VCA Animal Hospitals

Bloating poses risk to larger dogs

Published: Jul 30, 2012

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Large, deep-chested dogs may suffer from stomach bloat—a condition in which the stomach fills with air and can be seen as a distention of the belly just behind the ribs.  Although it may not seem like it, bloat in dogs is potentially life-threatening and the animal should be taken to a veterinarian right away if this occurs.

In many cases, a dog with a bloated stomach will simply return to normal in a short while, as humans do when they are bloated. However, in some instances the bloated stomach may be a sign of gastric dilatation and volvulus, or GDV. This is where the stomach bloats and expands to the point that it begins to twist inside the body, potentially blocking both the entrance and exit to the stomach. Unless a vet intervenes with surgery, this will eventually be fatal.

It can be difficult for pet owners to tell the difference between harmless bloating and GDV. An x-ray or other diagnostic test is needed to confirm GDV, which is why owners of larger dogs need to play it safe. If an owner notices their dog seems uncomfortable or exhibits labored breathing after eating or exercising, or if their dog's stomach appears bloated or their dog is wretching or trying to vomit without success, it's best to bring her to the vet as soon as possible and ensure nothing harmful is happening. If the dog collapses after her stomach has begun bloating, treat it as an emergency situation and seek help right away.

Big dogs with deeper chests are at a higher risk for GDV. In fact, VCA Animal Hospitals reports that dogs over 100 pounds have about a 20 percent chance of suffering from GDV at some point in their life. Owners of Great Danes, Saint Bernards, Doberman pinschers, Gordon setters, Irish setters, Weimaraners, standard poodles, Basset hounds and other large dogs should be on the lookout for GDV. However, small dogs are not completely in the clear - bloating has been reported even in Chihuahuas.

Doctors don't know exactly what causes this potentially life-threatening problem in dogs, but some studies have shown certain risk factors. Dogs who eat only one meal a day, consume their food rapidly, or vigorously exercise after eating may increase their chance of GDV. The condition also tends to occur more commonly in older dogs and those with a close family member who has had bloat.

If detected early enough and surgery is successful, the prognosis is generally good for dogs with GDV. As GDV has been known to recur in dogs who have had it in the past, veterinarians standardly perform a surgical technique to attach the stomach to the abdominal wall, which will prevent the stomach from twisting in the future.


General Practice

We have over 540 animal hospitals in 41 states that are staffed by more than 2,000 fully qualified, dedicated and compassionate veterinarians, with more than 200 being board-certified specialists. The nationwide VCA family of general practice hospitals give your pet the very best in medical care, providing a full range of general medical and surgical services as well as specialized treatments*: Wellness, Spay/neuter, Advanced diagnostic services (MRI/CT Scan), Internal medicine, Oncology, Ophthalmology, Dermatology, Cardiology, Neurology, Boarding, Grooming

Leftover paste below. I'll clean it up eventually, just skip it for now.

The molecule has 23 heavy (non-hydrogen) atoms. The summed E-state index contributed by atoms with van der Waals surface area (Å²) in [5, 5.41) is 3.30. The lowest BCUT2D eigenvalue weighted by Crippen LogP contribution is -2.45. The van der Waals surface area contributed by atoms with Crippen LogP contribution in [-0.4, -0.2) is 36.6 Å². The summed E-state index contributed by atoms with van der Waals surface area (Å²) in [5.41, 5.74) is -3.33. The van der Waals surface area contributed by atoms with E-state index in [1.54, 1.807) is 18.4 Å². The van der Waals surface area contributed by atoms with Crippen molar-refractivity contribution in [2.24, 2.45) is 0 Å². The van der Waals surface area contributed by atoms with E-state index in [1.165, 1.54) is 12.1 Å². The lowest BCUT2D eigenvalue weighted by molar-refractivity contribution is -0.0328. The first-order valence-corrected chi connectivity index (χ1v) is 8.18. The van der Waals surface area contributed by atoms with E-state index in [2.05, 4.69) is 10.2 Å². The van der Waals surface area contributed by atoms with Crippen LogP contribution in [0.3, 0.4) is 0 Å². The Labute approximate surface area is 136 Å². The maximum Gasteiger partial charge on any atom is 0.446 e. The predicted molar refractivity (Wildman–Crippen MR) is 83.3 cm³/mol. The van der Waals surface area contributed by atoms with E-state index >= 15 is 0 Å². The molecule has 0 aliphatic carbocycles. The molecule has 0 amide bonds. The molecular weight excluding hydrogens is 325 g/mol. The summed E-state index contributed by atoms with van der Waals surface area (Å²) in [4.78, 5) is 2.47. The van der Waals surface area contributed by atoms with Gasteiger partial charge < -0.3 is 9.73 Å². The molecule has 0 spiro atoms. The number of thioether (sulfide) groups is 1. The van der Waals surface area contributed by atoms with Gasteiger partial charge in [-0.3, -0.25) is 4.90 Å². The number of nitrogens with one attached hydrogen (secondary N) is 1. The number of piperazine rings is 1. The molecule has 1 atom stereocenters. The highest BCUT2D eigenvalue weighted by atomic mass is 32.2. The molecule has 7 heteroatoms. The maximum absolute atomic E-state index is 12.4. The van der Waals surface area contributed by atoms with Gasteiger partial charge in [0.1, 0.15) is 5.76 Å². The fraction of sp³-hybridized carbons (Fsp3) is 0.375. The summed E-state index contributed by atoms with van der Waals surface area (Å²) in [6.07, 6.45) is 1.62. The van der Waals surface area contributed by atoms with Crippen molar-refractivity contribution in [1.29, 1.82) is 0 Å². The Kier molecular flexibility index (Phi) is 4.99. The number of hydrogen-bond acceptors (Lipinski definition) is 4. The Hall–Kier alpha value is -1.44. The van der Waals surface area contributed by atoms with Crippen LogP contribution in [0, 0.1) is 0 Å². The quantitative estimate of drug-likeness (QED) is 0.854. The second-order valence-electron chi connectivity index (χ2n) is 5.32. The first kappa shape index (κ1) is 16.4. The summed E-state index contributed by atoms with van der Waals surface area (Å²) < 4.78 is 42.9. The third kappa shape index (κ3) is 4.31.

*services may vary by location.

Our family of pet hospitals stands out by delivering the greatest resources in order provide the highest quality care available for your pets. By maintaining the highest standards of pet health care available anywhere, we emphasize prevention as well as healing. We provide continuing education programs to our doctors and staff and promote the open exchange of professional knowledge and expertise. And finally, we have established a consistent program of procedures and techniques, proven to be the most effective in keeping pets healthy.

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Specialty Care

Sometimes sick or injured pets need the care of a veterinary medical specialist. When that happens, VCA specialty hospitals work closely with the general practitioner veterinarians who refer cases to us in order to provide seamless veterinary care to your pet. When your pet is facing any kind of serious illness or injury, our specialty referral hospitals will provide the compassionate and expert care your beloved pet needs.

Our goal is to make sure that when you and your pet are in need that you have access to board certified specialists who are up to date on the very latest developments in their field. In our state of the art hospitals, our specialists also have access to the most sophisticated diagnostic and treatment tools and techniques from ultrasonography and endoscopy to CAT scans and even MRI.

We have twenty-eight specialty hospitals across the US so there may be one near you. Our specialized services include: cardiology, critical care, dentistry, dermatology, internal medicine, neurology, oncology, ophthalmology, radiology and surgery.

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Emergency Care

In case of emergency, please call us immediately. If it is after hours, check with a local animal hospital emergency clinic.